Triplett and the other rural water reps told Gardner and the city reps that they had been led to believe at this meeting that the plan from Allstate Consultants was the lone option being pursued.
“This is what we had to work with,” Triplett said pointing to the city’s engineer’s plans. “What were we to do?”
Swearingen reiterated the stance.
“The bottom line was we gave Rathbun $2.10 per 1000 gallons and you were charging us $2.52 per thousand back then,” Swearingen said. “Based on Allstate’s proposal, the best we were looking at was $3.96 per thousand.”
Gardner questioned why, if unsatisfied with the figures, didn’t the board come back to the council and ask for a better deal.
Triplett and the rest of the board members that attended the Macon meeting all indicated that they were given the impression then that the city’s offer was final.
“It was presented to us by representatives of the city in a take it or leave it style,” Triplett said. “We assumed you all were aware of this and had agreed to it.”
Gardner, Stone and Remley all indicated they were never in agreement with any proposal that would have chased the rural water customers away from the system and pointed out that they were unaware of the bulk of the negotiations.
“Some of this stuff, I’ve never seen before,” Gardner stated as he reviewed the correspondence between the two parties’ attorneys as well as the engineering designs. “The rest of it I saw for the first time this morning at city hall when I was trying to prepare for this meeting.”
Ultimately both parties agreed that the lack of communication ultimately doomed any joint effort between the two entities and that it is now too late to change the outcome.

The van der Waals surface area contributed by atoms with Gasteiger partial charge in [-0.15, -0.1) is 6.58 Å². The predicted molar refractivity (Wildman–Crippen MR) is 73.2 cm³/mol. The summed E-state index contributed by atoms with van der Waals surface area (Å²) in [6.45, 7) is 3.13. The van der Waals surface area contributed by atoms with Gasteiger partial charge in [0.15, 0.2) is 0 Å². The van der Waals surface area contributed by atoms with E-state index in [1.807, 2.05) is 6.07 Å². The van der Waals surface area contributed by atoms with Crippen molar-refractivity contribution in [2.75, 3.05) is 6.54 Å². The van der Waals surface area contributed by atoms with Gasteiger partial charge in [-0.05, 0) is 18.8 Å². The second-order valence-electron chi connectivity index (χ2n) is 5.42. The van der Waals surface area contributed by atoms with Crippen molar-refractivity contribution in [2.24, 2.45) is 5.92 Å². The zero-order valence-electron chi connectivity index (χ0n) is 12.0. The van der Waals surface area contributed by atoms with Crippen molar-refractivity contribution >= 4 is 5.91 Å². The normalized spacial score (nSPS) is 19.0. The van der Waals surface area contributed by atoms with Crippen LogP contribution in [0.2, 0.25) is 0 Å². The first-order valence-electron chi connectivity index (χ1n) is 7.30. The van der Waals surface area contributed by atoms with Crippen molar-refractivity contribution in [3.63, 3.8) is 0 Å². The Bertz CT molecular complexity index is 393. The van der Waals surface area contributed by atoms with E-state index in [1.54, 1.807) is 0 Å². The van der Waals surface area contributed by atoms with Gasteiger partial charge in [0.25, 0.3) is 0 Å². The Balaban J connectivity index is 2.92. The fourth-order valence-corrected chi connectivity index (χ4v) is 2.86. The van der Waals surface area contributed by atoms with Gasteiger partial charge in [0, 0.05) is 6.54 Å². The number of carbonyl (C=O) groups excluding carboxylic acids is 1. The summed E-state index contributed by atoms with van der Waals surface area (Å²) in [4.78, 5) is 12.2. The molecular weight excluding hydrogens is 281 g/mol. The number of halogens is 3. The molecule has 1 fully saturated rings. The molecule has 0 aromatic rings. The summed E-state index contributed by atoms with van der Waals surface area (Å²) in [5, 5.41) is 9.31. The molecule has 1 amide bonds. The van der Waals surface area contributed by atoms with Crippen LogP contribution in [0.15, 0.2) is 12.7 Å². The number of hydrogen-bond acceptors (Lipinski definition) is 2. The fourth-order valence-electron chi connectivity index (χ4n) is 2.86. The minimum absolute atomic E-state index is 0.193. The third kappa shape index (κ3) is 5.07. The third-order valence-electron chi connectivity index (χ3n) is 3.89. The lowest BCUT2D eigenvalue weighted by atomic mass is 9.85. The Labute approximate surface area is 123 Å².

“We had to protect our customers,” said Bill Camp. “We were working with the best available information as provided to us by city representatives.”
Alderman Remley questioned if rural water could ever return to the city, pointing out that Rathbun rates ultimately would have to raise and also pointing out quality issues.
But Swearingen indicated that the CPWSD#1 had entered a 40-year contract to purchase water from Rathbun. He noted that at the Macon meeting, the rural board had extended an offer to the city’s reps to allow them to enter the joint effort to connect with Rathbun to help maintain lower rates for the city customers.
“Why would you want to cut your community’s throat?” asked Alderman Remley.
Alderman Gardner also questioned why the city would want to go from water ranked in the highest 10 percent for quality to Lake Rathbun which he indicated was annually rated in the bottom 30 percent for water quality.
Triplett responded, comparing the issue to the city’s power system. “You can generate electricity, but you buy it cheaper from elsewhere. Don’t you owe it to your customers to do the same thing for water?”
Ultimately the rural board indicated it felt obligated to insure water service and also guarantee an affordable rate, both of which it believed it did by connecting to Lake Rathbun.